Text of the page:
• Publication
    The Diffusion of Education Policy in the 21st Century: Lessons from Other Fields
    (2020-10-21) Ruby, Alan; Li, Aisi
    The ways information about national education policies is exchanged and interpreted is a field of comparative education that is under-developed. What discussion and analysis there is seems to ignore the insights and models prevalent in other domains. We looked to fields like political science, and economic and social development for concepts to strengthen the analysis of education policy mobility between nations. We found an abundance of metaphors most of which fail to capture key elements of policy diffusion including the notion that ideas change as they cross cultural boundaries. We observe that policy transfer can be purposefully initiated by the host as well as a product of coercion or external incentives. Our principal conclusions are that common framings of traveling education policies are linear, one-directional and marked by an air of beneficence. They overlook the importance of context and the actions of sovereign nations in policy formation.
  • Publication
    The Not So Open Door
    (2010-11-18) Ruby, Alan
    Latest data on flow of international students to the U.S. raise questions about state quotas and tuition policies and how to calculate the economic value of students, writes Alan Ruby.
  • Publication
    Government Models for Financing Higher Education in a Global Context: Lessons from the US and UK
    (2018-09-13) Villarreal, Pedro; Ruby, Alan
    This paper reviews common funding approaches/models found in the US and UK as well as the philosophical, political, and economic rationales underpinning their use, and the policy environments that contributed to their adoption in the hope of informing substantive policy discussion, decision-making, and implementation. It finds that different funding approaches/models may be appropriate based on the contextual realities and current circumstances of a country. Thus, incremental approaches might reflect government interests, but may not serve the public good. Enrollment based approaches (per capita and per credit) have advantages and remain viable options for adoption for nations seeking to expand access to higher education. Performance funding options may be appropriate when a robust system of higher education exists, and government seeks performance outcomes as a tool in promoting special projects or government priorities. However, those nations considering performance-based models may need a fair warning. The performance-based approach has yet to be proven to be the panacea it was purported to be, at least in the US and UK.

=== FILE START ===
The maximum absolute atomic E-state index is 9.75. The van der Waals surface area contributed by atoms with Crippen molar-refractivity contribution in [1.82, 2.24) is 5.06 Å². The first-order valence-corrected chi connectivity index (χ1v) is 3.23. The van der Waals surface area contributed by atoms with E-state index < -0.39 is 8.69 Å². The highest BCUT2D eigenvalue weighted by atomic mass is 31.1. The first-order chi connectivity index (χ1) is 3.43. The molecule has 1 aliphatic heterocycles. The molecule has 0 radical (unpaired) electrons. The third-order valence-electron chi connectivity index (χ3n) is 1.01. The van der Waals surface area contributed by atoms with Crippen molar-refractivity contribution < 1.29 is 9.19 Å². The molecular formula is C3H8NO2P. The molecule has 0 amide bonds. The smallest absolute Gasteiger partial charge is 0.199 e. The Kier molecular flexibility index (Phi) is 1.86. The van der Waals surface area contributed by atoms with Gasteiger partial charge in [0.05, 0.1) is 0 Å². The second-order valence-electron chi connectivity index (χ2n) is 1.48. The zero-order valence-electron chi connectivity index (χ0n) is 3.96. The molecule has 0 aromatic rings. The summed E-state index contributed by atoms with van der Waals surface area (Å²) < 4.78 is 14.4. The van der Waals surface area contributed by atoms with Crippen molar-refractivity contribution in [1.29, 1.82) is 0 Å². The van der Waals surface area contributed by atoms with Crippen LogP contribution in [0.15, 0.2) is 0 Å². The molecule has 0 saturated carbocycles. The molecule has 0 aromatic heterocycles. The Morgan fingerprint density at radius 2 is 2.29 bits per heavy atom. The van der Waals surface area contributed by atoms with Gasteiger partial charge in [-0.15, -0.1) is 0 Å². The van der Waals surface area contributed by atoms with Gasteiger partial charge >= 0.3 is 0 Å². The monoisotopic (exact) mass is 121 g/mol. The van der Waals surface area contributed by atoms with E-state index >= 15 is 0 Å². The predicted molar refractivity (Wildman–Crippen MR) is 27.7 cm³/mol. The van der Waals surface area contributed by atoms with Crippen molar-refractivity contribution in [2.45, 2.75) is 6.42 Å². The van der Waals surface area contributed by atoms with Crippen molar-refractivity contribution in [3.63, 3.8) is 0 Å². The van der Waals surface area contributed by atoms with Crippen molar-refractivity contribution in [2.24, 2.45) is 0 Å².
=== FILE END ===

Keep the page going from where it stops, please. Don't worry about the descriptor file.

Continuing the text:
• Publication
    US Student Debt: Borrowing the Long and Lending the Short of it
    (2015-01-29) Ruby, Alan
    Financing options fail to live up to the promises made by politicians, says Alan Ruby.
  • Publication
    Sequential Flow. Excerpt from unpublished manuscript, Life cycle of a million MOOC users.
    (2014-05-12) Perna, Laura W; Ruby, Alan; Boruch, Robert
  • Publication
    Failure Analysis
    (2013-09-05) Ruby, Alan; Boruch, Robert
  • Publication
    How the 99 Percent Learn: America’s Overlooked Successes
    (2015-07-30) Ruby, Alan
    It’s a pity the efforts of myriad institutions striving daily to help students of diverse backgrounds are eclipsed by Ivy League tales, says Alan Ruby.